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Discussion Starter · #1 · (Edited)
This question keeps coming up over and over again. So, here's the answers and explanations.

  • To NOT damage your Ascent, don't use a WDH.
  • Otherwise, if you want to damage your Ascent, get the WDH.
The Ascent Unibody

is NOT designed for a WDH.


Subaru says not to:
4350


E-Trailer says not to:
I called my contact at Progress Manufacturing (creator of Equalizer and FastWay Weight Distribution products) to pick his brain on this topic. He explained that weight distribution (WD) and sway control products rely on leverage to work properly, which requires the body of the vehicle to be rigid enough to withstand the force. Unibody vehicles are typically not as strong or rigid and therefore cannot typically handle the same loads and stresses of a body-on-frame or ladder-style frame vehicle when it comes to towing and using WD or sway control.
Everyone but unknowledgeable salespeople says not to.

Do NOT let some unknowledgeable salesperson make a few bucks on you and damage your Ascent's unibody.

MORE INFO:
  • SUBARU ASCENT:
    If a vehicle is a unibody frame design, it does NOT have a separate frame at all. It has a subframe built into the cabin body (uni-body, unified frame and body), and maybe some frame support pieces for drivetrain. Unless it is SPECIFICALLY DESIGNED FOR a Weight Distributing Hitch, one should NEVER EVER be used on it. Subaru uses a unibody design that is NOT designed for a WDH or any type of sway/wdh setup. And, YOU DON'T NEED ONE because of the anti-sway and loading designs of the Ascent.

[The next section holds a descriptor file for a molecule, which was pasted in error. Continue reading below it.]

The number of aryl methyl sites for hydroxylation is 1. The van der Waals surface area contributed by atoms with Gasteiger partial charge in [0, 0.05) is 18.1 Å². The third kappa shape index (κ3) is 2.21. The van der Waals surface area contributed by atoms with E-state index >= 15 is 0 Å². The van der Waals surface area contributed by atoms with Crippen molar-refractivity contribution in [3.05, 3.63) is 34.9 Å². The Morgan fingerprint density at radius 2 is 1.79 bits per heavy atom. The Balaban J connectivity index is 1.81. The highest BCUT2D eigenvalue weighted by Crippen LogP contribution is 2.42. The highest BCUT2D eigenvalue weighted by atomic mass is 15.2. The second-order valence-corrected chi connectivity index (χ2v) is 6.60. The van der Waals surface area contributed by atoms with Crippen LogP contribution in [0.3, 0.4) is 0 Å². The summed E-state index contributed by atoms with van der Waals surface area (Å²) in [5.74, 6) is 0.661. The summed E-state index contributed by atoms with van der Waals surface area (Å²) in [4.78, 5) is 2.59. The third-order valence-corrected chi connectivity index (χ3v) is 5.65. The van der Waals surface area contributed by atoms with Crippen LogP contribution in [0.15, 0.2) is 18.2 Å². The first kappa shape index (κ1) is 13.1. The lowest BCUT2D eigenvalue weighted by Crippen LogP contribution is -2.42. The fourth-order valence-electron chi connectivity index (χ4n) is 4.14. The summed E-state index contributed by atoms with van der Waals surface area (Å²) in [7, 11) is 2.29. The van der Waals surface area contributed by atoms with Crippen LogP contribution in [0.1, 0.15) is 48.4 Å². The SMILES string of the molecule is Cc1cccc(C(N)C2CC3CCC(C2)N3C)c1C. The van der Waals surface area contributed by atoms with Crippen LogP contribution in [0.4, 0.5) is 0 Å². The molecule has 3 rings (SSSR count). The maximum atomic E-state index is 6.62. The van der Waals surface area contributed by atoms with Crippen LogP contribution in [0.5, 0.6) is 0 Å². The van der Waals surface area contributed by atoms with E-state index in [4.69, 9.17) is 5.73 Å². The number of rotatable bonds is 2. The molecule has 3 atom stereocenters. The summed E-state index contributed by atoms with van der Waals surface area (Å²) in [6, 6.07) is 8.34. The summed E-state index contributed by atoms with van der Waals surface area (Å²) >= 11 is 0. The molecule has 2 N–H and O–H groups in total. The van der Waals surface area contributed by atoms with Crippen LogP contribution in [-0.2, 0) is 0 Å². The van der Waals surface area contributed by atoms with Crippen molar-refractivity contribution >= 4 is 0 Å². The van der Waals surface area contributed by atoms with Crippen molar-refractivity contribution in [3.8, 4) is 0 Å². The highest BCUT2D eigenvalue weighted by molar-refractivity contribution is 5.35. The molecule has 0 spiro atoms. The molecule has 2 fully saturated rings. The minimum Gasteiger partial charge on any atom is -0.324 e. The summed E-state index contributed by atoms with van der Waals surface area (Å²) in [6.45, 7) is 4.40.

The rear axle (GAWR-R) load rating is higher than the front (GAWR-F) even though the Ascent at the curb is front weight biased (54%/46%), because it's designed to carry tongue load on the rear.

    Photo of Subaru Global Platform Unibody design platform base. There is no end to end singular frame piece from front to back.
  • BODY ON FRAME:
    If a vehicle is a body-on-frame design, it means it has a full frame, from bumper to bumper, that can transfer weight from front to back.

The Ascent is literally designed to have tongue weight loaded onto the back. Other vehicles (such as big pickups) are designed to have the weight distributed across as much of the vehicle as possible, which is the other reason why the recommend weight distributing hitches.
 

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Discussion Starter · #2 · (Edited)
This is where the OEM frame rails slide in and bolt into place. It's not designed to transfer load to the front axles.

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I know how the Subaru Global platform is designed and your implication is flat-out wrong. I have the entire weld manual for the Subaru Ascent and no one should ever use a weight distributing hitch on it. Anything else is very bad advice.

Please do not advise people to misload or misuse a car because you think your experience with vastly different Subarus applies to a brand new car, on a brand new platform, with a vastly higher tow rating than any other Subaru, because you think or want to imply that their engineers are incorrect and you are correct.

View attachment 406
How about using an Reese Friction Sway bar on my regular hitch? I've used on past tow vehicles, but nothing as sophisticated as the Ascent
 

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Discussion Starter · #4 ·
How about using an Reese Friction Sway bar on my regular hitch? I've used on past tow vehicles, but nothing as sophisticated as the Ascent